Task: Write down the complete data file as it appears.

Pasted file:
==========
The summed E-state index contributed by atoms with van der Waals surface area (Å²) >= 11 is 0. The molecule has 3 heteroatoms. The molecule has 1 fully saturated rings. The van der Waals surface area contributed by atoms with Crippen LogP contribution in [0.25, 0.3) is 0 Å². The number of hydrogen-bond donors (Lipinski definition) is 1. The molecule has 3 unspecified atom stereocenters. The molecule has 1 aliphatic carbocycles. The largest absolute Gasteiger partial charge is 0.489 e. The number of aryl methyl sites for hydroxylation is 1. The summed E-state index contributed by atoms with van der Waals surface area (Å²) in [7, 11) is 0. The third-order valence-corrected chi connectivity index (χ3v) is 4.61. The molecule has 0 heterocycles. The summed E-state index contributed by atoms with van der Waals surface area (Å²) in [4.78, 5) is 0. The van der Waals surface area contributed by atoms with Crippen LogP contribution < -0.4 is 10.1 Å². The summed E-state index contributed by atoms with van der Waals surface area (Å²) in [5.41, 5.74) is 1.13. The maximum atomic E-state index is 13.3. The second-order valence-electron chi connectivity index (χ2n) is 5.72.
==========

The summed E-state index contributed by atoms with van der Waals surface area (Å²) >= 11 is 0. The molecule has 3 heteroatoms. The molecule has 1 fully saturated rings. The van der Waals surface area contributed by atoms with Crippen LogP contribution in [0.25, 0.3) is 0 Å². The number of hydrogen-bond donors (Lipinski definition) is 1. The molecule has 3 unspecified atom stereocenters. The molecule has 1 aliphatic carbocycles. The largest absolute Gasteiger partial charge is 0.489 e. The number of aryl methyl sites for hydroxylation is 1. The summed E-state index contributed by atoms with van der Waals surface area (Å²) in [7, 11) is 0. The third-order valence-corrected chi connectivity index (χ3v) is 4.61. The molecule has 0 heterocycles. The summed E-state index contributed by atoms with van der Waals surface area (Å²) in [4.78, 5) is 0. The van der Waals surface area contributed by atoms with Crippen LogP contribution < -0.4 is 10.1 Å². The summed E-state index contributed by atoms with van der Waals surface area (Å²) in [5.41, 5.74) is 1.13. The maximum atomic E-state index is 13.3. The second-order valence-electron chi connectivity index (χ2n) is 5.72.